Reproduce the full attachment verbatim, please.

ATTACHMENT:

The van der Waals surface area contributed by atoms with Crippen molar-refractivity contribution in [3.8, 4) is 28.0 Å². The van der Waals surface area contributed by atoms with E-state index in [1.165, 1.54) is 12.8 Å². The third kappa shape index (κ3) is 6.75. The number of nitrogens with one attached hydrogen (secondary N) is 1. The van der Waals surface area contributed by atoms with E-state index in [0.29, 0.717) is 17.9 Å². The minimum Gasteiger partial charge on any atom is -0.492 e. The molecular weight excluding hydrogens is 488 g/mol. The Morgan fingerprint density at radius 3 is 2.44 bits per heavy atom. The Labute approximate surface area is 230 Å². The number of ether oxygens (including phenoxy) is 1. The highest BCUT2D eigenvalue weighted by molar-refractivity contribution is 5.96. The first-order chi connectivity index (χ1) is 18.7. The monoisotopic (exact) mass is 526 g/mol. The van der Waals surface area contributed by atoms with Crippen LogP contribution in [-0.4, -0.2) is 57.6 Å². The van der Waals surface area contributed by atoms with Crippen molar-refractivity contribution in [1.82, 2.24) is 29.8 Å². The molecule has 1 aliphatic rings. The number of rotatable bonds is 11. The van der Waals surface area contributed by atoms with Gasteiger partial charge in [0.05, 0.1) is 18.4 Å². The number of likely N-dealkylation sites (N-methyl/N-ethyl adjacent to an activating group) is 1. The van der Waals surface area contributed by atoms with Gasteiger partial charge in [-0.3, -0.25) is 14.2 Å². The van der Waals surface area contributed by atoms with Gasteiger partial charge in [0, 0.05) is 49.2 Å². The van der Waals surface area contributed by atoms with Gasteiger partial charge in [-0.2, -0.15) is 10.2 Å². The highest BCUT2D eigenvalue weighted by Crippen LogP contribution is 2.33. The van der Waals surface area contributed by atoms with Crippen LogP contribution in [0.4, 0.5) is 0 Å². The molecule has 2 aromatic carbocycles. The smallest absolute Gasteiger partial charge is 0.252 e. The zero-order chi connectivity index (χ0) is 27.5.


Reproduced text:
The van der Waals surface area contributed by atoms with Crippen molar-refractivity contribution in [3.8, 4) is 28.0 Å². The van der Waals surface area contributed by atoms with E-state index in [1.165, 1.54) is 12.8 Å². The third kappa shape index (κ3) is 6.75. The number of nitrogens with one attached hydrogen (secondary N) is 1. The van der Waals surface area contributed by atoms with E-state index in [0.29, 0.717) is 17.9 Å². The minimum Gasteiger partial charge on any atom is -0.492 e. The molecular weight excluding hydrogens is 488 g/mol. The Morgan fingerprint density at radius 3 is 2.44 bits per heavy atom. The Labute approximate surface area is 230 Å². The number of ether oxygens (including phenoxy) is 1. The highest BCUT2D eigenvalue weighted by molar-refractivity contribution is 5.96. The first-order chi connectivity index (χ1) is 18.7. The monoisotopic (exact) mass is 526 g/mol. The van der Waals surface area contributed by atoms with Crippen LogP contribution in [-0.4, -0.2) is 57.6 Å². The van der Waals surface area contributed by atoms with Crippen molar-refractivity contribution in [1.82, 2.24) is 29.8 Å². The molecule has 1 aliphatic rings. The number of rotatable bonds is 11. The van der Waals surface area contributed by atoms with Gasteiger partial charge in [0.05, 0.1) is 18.4 Å². The number of likely N-dealkylation sites (N-methyl/N-ethyl adjacent to an activating group) is 1. The van der Waals surface area contributed by atoms with Gasteiger partial charge in [-0.3, -0.25) is 14.2 Å². The van der Waals surface area contributed by atoms with Gasteiger partial charge in [0, 0.05) is 49.2 Å². The van der Waals surface area contributed by atoms with Gasteiger partial charge in [-0.2, -0.15) is 10.2 Å². The highest BCUT2D eigenvalue weighted by Crippen LogP contribution is 2.33. The van der Waals surface area contributed by atoms with Crippen LogP contribution in [0.4, 0.5) is 0 Å². The molecule has 2 aromatic carbocycles. The smallest absolute Gasteiger partial charge is 0.252 e. The zero-order chi connectivity index (χ0) is 27.5.